Space shuttle Discovery departed the Kennedy Space Center for space 39 times over the course of her 27 years of service, but Tuesday the retired spacecraft departed on the back of a specialized 747 beginning her quiet rest as a museum display dedicated to the 30 year shuttle program.
Discovery flew over 149 million miles, spending a total of 365 days in space. Discovery conducted a number of historic missions for the space program, including the deployment of the Hubble Space Telescope, the first docking to the Russian Mir Space Station, and many International Space Station construction missions.
Technicians began the task of readying her for display in March when Discovery returned from her final mission. The process began by removing hazardous materials and components that could be reused in future space programs.
This week, they started her off on the first steps of her final voyage by moving Discovery from the Vehicle Assembly Building to the Shuttle Landing Facility. There she was connected to a large, specially built, crane structure called the Mate / Demate Device and hoisted off the ground. Then, NASA’s modified 747 aircraft, called the Shuttle Carrier Aircraft or SCA, was carefully positioned under the Orbiter and the Discovery was lowered down and securely attached. After the mated pair was pushed back out of the MDD, groups of KSC employees were allowed to get one last team photograph in front of her.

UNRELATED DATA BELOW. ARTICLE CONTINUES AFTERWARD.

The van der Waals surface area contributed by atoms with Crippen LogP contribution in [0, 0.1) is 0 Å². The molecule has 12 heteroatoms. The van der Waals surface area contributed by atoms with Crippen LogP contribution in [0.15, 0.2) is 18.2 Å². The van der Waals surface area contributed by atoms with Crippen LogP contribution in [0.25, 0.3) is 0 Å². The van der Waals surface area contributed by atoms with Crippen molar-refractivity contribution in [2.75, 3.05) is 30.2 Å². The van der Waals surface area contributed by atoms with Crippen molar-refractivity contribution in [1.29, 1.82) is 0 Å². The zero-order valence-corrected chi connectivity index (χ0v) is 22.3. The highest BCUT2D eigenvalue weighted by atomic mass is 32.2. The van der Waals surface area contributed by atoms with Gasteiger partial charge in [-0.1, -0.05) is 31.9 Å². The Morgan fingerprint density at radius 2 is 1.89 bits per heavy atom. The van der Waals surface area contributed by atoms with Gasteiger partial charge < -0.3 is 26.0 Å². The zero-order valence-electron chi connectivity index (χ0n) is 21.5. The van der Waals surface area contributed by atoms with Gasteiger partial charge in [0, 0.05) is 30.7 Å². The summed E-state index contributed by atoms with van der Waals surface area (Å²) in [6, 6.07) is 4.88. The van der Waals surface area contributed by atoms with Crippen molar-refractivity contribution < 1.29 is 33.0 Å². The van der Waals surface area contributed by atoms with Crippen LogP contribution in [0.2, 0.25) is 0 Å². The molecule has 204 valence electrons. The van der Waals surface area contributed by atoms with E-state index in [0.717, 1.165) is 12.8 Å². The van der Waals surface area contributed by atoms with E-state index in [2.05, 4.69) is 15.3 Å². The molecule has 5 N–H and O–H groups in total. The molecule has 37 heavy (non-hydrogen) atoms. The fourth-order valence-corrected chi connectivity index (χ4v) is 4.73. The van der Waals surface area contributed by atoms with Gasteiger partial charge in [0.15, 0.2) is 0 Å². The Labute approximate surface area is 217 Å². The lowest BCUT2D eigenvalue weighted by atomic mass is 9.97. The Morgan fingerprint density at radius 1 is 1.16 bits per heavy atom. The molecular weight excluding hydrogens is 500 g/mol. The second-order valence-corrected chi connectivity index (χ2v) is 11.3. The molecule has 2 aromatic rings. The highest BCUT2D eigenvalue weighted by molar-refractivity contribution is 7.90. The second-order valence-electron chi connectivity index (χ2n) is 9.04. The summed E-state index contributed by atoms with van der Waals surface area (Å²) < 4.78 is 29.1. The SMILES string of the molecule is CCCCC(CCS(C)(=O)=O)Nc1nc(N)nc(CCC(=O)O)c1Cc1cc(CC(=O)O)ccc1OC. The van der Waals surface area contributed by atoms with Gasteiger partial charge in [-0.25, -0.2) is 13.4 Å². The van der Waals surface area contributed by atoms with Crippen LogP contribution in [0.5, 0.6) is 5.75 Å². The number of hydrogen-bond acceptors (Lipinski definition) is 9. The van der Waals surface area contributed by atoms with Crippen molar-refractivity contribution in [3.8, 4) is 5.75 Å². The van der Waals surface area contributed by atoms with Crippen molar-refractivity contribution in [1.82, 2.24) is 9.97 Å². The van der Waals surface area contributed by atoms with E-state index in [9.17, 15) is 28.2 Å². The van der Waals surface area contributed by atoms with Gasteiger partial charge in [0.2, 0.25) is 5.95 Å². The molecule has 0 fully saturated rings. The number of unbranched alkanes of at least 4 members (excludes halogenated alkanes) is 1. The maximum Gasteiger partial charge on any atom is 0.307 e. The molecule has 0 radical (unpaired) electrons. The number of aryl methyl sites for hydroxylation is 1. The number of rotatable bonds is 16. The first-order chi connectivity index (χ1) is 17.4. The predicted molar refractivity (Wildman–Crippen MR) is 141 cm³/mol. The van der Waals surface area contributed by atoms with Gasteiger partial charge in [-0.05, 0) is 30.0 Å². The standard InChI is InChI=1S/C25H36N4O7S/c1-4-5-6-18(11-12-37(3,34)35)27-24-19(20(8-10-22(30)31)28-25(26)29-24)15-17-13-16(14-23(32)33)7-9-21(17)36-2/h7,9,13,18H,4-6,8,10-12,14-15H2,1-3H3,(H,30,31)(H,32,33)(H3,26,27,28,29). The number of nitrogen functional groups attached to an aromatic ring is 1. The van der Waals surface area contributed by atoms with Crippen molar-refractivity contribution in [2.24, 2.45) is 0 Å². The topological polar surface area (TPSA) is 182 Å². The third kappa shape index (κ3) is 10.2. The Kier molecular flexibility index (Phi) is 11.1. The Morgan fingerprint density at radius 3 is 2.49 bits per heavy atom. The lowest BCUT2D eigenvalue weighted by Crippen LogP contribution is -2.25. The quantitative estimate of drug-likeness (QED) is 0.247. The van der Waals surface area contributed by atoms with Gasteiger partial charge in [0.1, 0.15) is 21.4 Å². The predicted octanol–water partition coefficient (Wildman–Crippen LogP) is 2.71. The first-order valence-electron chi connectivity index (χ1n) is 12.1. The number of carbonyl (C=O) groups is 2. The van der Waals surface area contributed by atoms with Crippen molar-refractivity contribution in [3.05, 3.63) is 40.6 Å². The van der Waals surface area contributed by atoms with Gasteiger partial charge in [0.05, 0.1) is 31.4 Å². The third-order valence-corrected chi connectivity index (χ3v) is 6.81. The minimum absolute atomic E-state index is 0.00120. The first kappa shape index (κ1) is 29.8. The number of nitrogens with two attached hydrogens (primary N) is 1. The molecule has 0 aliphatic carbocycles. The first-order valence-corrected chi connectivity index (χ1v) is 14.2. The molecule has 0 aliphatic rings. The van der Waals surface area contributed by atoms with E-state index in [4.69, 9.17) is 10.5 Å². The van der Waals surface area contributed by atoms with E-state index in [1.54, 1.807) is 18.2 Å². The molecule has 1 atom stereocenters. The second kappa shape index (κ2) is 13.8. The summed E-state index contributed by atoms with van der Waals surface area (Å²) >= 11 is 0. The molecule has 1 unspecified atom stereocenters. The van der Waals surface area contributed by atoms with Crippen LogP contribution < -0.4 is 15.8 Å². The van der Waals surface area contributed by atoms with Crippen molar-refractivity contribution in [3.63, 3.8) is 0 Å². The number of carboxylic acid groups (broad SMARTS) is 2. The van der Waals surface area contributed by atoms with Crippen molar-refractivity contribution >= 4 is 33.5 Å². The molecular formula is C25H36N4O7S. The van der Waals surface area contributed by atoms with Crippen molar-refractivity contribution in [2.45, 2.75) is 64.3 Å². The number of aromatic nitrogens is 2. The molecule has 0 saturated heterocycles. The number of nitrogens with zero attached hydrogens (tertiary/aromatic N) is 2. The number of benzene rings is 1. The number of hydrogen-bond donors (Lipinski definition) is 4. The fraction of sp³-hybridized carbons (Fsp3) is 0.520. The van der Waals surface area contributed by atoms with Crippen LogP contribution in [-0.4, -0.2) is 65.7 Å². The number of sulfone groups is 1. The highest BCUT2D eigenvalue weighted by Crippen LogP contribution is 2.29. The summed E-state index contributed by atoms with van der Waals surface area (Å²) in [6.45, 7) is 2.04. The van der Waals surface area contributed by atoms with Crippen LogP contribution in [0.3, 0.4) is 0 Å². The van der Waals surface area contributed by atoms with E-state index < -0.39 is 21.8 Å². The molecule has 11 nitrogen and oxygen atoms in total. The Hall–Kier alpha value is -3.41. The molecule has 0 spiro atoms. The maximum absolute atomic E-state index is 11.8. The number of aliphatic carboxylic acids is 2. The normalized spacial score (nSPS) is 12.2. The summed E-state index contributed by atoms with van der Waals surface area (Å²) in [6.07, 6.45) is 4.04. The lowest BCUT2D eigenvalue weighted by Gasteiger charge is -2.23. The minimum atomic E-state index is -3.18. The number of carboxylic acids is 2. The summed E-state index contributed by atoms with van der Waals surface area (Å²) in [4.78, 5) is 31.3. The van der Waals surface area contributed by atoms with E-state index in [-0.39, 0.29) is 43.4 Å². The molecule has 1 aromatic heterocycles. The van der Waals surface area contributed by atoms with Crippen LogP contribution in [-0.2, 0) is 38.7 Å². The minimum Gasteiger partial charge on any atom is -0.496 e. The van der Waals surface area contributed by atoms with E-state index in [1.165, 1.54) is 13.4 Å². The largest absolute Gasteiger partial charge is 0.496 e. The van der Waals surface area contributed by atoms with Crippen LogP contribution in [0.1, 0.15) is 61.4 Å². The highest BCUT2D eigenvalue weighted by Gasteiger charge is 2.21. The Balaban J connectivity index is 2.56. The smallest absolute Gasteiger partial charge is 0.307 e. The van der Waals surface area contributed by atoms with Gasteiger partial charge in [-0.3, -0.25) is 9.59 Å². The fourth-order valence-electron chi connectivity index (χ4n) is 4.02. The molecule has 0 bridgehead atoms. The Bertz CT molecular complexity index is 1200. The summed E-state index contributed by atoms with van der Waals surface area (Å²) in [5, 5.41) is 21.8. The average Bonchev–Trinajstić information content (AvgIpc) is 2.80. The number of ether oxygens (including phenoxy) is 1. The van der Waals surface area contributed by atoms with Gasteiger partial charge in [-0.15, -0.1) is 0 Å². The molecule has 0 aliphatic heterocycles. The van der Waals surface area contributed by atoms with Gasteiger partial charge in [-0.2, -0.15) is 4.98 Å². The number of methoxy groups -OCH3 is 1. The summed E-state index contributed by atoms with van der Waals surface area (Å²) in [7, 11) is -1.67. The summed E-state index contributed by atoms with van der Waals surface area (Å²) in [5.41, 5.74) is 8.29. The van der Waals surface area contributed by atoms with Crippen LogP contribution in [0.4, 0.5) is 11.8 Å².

The SCA, called “905” as a reference to its aircraft registration number of N905NA, has a storied history with the shuttle program. It was originally purchased from American Airlines in July 1974 and heavily modified by the Boeing Aircraft company to strengthen it fuselage to support the weight of the almost 200,000 lb. Orbiter.
One of the first tasks was to carry the Orbiter Enterprise on the early atmospheric test flights that included 5 approach and landing tests where Enterprise was released in flight and glided to a lakebed runway landing. Later, 905 was used to ferry each of the orbiters except Endeavour from their manufacturing plant in California to KSC before their first missions.
Tuesday, 905 and Discovery set out on their last ferry flight together, Taking off from the Shuttle landing facility at first light, the pair flew low over several locations around the Kennedy Space Center and the community of Cape Canaveral to allow people to see her and say goodbye as she flew overhead. They then did one last pass along the Shuttle runway before flying away towards her new home.
After leaving the area of Kennedy Space Center, 905 flew directly north to Washington DC, where they were given unprecedented permission to fly through the restricted airspace over the center of the city. Cheering crowds waited outside to greet Discovery to her new home as they flew overhead.
After almost 4 hours in flight, the pair landed at Dulles international airport, location of the Smithsonian Institution Air and Space museum’s Steven F. Udvar-Hazy Center where the orbiter Enterprise has been on display since the center opened in 2003.
Visitors will be able to view her starting as early as this Friday, April 20th.
While this will be the end of the journey for Discovery, 905 will still have work to do. Next week, in the same manner as Discovery, Enterprise will be mounted on top of her and flown from Dulles to New York’s John F. Kennedy international airport for eventual display at the Intrepid Sea, Air & Space museum on Manhattan’s Hudson riverfront. Later this fall, she will undertake a similar journey to deliver the orbiter Endeavour to Los Angeles for delivery to the California Science Center. After that, she will go on to be used in the SOFIA airborne telescope program continuing her 40 history of service to the nation and with NASA.